Time is of the essence. You should prioritize your safety, ignore your valuables and do your best to exit the building as soon as possible.

The Dos and Don’ts for Building Management

Firefighters respond to a building fire

Do: Practice

As the saying goes, “practice makes perfect.” If you want to maximize your chances of doing an effective fire evacuation, you should practice fire drills. Practicing fire drills will prevent residents from being panicked and paralyzed in the midst of an emergency. They’ll know instinctively what steps they have to follow to get to safety.

Before you start running fire drills, determine the following:

  • Where are the primary escape routes and emergency exits?
  • Where are the secondary escape routes in case the primary routes are blocked?
  • Where is a safe location for residents to gather after evacuation?
  • Who will be the safety warden/fire marshal?

Fire drills aren’t the only types of evacuation plans you should practice. You should practice drills for different stages of evacuation and different disasters that could affect the building, like power outages, hurricanes and floods.

Do: Keep Exits Clear

In order to have a safe evacuation, all emergency exits should be kept clear of any obstacles. Residents should be able to easily find these exit doors, open them and move through them without trouble. Vehicles shouldn’t be parked in front of them, and furniture should not be propped against them.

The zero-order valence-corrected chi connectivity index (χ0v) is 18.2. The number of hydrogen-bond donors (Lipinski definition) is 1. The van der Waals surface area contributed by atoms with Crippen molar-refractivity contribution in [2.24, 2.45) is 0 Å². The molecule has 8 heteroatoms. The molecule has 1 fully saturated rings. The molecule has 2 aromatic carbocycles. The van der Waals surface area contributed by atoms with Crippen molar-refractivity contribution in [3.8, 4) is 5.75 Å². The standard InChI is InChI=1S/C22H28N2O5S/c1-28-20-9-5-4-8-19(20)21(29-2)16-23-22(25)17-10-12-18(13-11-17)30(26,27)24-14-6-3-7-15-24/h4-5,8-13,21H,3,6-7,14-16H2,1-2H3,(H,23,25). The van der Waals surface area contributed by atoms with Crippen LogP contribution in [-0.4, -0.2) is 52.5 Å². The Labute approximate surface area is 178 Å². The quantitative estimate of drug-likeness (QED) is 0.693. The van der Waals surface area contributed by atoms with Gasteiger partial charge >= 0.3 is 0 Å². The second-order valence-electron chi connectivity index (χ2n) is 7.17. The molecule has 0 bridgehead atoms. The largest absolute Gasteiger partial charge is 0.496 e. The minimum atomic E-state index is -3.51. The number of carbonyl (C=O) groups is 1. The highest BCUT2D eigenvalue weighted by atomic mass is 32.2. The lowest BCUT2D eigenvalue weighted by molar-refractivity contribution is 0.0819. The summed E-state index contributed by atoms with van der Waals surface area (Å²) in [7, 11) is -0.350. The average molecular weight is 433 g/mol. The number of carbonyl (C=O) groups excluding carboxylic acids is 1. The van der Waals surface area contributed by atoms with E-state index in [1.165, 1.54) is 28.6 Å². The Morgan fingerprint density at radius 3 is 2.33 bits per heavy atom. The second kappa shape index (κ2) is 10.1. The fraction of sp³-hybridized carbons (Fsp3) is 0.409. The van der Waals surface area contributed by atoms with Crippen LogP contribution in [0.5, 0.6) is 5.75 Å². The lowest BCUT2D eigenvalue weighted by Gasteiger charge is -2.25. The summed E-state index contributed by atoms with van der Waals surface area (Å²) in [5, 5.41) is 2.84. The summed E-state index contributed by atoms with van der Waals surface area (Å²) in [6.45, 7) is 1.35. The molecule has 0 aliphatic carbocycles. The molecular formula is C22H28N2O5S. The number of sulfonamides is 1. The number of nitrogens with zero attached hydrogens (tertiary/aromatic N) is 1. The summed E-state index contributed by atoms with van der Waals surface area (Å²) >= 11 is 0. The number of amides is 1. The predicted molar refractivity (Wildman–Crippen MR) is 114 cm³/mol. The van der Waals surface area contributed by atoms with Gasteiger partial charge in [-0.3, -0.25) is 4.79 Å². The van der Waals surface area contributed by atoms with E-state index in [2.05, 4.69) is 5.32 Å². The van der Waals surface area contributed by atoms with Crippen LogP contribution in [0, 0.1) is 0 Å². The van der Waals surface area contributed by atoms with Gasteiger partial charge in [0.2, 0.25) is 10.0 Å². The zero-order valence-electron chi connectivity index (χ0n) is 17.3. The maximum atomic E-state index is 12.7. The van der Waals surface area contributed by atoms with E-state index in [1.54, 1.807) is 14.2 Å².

In the winter months, you should put a concerted effort into removing ice and snow around the exits. Sprinkle de-icers like salt or sand so that residents don’t accidentally slip and fall while evacuating the building. Shovel the snow so that it doesn’t block the door from opening. These simple steps will keep the building’s evacuation process safe and smooth.

Do: Have the Right Equipment

One of the simplest tips for planning for an emergency is to get specialty equipment. These are the pieces of specialty equipment that you will need for a fire evacuation:

  • Functional smoke alarms. These should be installed in units and hallways on every single level of the building. They should be tested every month to ensure that they’re ready to sound off and warn residents of the potential threat.
  • Fire extinguishers. The Fire Code states that fire extinguishers must be in the hallways of multi-unit residential and commercial buildings.
  • Sprinkler systems. Sprinkler systems can slow down a spreading fire and reduce the damage it takes on the building.
  • Evacuation chairs. Buildings should have Evacuscape evacuation chairs near stairwells that lead to emergency exits. They should be easily accessible so that someone can grab the chair and guide a resident to safety in an emergency. Click here for details about evacuation chair price and model design.

Preparation for a fire evacuation is incredibly important. You want everyone to be ready to evacuate when the disaster strikes.